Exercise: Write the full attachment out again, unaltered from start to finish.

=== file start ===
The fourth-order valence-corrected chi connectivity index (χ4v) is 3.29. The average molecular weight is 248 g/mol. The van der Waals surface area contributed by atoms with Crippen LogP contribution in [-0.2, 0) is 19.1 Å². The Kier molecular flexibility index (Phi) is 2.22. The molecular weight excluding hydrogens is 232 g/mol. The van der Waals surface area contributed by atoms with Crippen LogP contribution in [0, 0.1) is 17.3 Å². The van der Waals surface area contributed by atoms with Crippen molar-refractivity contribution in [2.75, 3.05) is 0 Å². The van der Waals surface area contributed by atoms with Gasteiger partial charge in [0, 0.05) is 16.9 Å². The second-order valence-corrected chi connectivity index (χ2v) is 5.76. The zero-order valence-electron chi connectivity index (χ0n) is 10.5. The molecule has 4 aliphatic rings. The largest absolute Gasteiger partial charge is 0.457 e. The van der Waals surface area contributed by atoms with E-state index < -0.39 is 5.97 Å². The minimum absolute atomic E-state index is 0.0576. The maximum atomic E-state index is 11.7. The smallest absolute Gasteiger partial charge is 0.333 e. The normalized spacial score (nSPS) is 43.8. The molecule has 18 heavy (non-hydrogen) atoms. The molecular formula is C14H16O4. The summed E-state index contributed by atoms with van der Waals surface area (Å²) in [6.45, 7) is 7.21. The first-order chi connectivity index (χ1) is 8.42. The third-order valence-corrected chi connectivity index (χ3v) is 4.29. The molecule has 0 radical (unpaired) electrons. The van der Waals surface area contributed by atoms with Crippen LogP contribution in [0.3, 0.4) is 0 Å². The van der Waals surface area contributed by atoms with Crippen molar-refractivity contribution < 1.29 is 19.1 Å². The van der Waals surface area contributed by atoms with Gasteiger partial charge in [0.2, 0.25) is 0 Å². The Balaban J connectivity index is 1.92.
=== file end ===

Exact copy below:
The fourth-order valence-corrected chi connectivity index (χ4v) is 3.29. The average molecular weight is 248 g/mol. The van der Waals surface area contributed by atoms with Crippen LogP contribution in [-0.2, 0) is 19.1 Å². The Kier molecular flexibility index (Phi) is 2.22. The molecular weight excluding hydrogens is 232 g/mol. The van der Waals surface area contributed by atoms with Crippen LogP contribution in [0, 0.1) is 17.3 Å². The van der Waals surface area contributed by atoms with Crippen molar-refractivity contribution in [2.75, 3.05) is 0 Å². The van der Waals surface area contributed by atoms with Gasteiger partial charge in [0, 0.05) is 16.9 Å². The second-order valence-corrected chi connectivity index (χ2v) is 5.76. The zero-order valence-electron chi connectivity index (χ0n) is 10.5. The molecule has 4 aliphatic rings. The largest absolute Gasteiger partial charge is 0.457 e. The van der Waals surface area contributed by atoms with E-state index < -0.39 is 5.97 Å². The minimum absolute atomic E-state index is 0.0576. The maximum atomic E-state index is 11.7. The smallest absolute Gasteiger partial charge is 0.333 e. The normalized spacial score (nSPS) is 43.8. The molecule has 18 heavy (non-hydrogen) atoms. The molecular formula is C14H16O4. The summed E-state index contributed by atoms with van der Waals surface area (Å²) in [6.45, 7) is 7.21. The first-order chi connectivity index (χ1) is 8.42. The third-order valence-corrected chi connectivity index (χ3v) is 4.29. The molecule has 0 radical (unpaired) electrons. The van der Waals surface area contributed by atoms with Crippen LogP contribution in [0.3, 0.4) is 0 Å². The van der Waals surface area contributed by atoms with Crippen molar-refractivity contribution < 1.29 is 19.1 Å². The van der Waals surface area contributed by atoms with Gasteiger partial charge in [0.2, 0.25) is 0 Å². The Balaban J connectivity index is 1.92.